Design is all about failing. You’ll make things that are badly implemented, that have no impact, and that ultimately fail. A lot. In fact, even the good products you create will be torn down and built again in another five years (or less). Sometimes the ones we hate are the successful ones. That’s fine! It’s all part of working in this kind of discipline.
So just remember, the same rings true when you make something awesome. Enjoy that feeling of building a great product, but remember that one success does not make you a success — stay humble.
It’s your habits that define you — champion the right process time and time again rather than focusing on the outcomes, which can be lucky or arbitrary.
Leave your judgments at the door.
Stereotypes are the result of a brain that likes shortcuts. And you know what, sometimes they come in super handy. They certainly kept us alive thousands of years ago. But they aren’t usually symptomatic of a team that’s humming along. Leave them at the door if you want to get your team on-board with your way of thinking.
Dave Grey refers to this as “emptying your cup,” which is a great metaphor. When someone says something that we don’t agree with, there’s a tendency to let your own biases cloud your judgment of them.
By being conscious of this and actively “emptying your cup” and seeking out their point of view, you can start to see from a different perspective. We lead such narrow lives where we only see a tiny slice of what’s happening in the world. Don’t just think “if I was them.” Start talking to people about their motivations and beliefs and see why they think the way they do.
Do more, say less.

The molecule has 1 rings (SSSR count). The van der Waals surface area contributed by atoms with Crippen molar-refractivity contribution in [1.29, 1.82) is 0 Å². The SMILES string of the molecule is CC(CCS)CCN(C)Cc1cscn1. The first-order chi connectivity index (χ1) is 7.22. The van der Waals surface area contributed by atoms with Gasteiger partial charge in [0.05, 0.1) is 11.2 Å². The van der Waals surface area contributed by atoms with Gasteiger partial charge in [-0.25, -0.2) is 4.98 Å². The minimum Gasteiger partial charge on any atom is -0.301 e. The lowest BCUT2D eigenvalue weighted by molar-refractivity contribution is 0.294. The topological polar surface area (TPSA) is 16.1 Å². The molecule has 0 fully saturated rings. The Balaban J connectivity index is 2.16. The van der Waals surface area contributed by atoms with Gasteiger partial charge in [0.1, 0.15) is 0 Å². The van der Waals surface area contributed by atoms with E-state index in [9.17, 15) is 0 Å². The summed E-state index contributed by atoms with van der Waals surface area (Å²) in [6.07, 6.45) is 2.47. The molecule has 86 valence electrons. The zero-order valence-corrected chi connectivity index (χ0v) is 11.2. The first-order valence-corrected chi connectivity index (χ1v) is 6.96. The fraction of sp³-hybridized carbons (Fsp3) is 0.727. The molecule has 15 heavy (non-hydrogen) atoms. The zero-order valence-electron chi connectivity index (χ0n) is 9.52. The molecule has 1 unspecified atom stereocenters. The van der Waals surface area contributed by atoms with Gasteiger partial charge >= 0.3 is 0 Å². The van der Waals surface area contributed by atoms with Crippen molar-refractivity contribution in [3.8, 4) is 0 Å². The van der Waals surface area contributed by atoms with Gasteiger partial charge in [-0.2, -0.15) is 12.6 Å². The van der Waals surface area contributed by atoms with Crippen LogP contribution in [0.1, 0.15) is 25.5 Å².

Ideas are great. Every time I meet people and they hear I’m some kind of “computer-design-developer-tech guy,” I get the inevitable “I’ve got a great idea for an app.” The thing is, these ideas are often great. But as Derek Sivers puts it, great ideas are just a multiplier of execution. So if you never make the app, it’s worth nothing.
Once you make the thing (whatever it is) — shout from the rooftops. But until that point, talking about what you’re “going to do” can actually be a hindrance. Check out another insight into that from Derek, below.
If you don’t watch it, summary quote:
"Telling someone your goal makes it less likely to happen. When you tell someone your goal and they acknowledge it, the mind is tricked into feeling it’s already done.”
Don’t be the person who always talks about doing things and doesn’t execute.
No one likes working with people who complain. There is nothing to be gained by complaining about things. This one is pretty simple.
It’s pretty much impossible to strip ego from the equation completely, but trying to eliminate it can have a huge positive impact on your working relationships — it certainly has for me. It’s also stopped me from focusing on the activities that I carry out, and made me think more about the shared outcome. The work improves as a result.
“It is sometimes easier to make the world a better place than to prove you have made the world a better place.” - Amos Tversky
Let’s face it, making the world a better place is what we are all trying to do, who cares who gets the credit?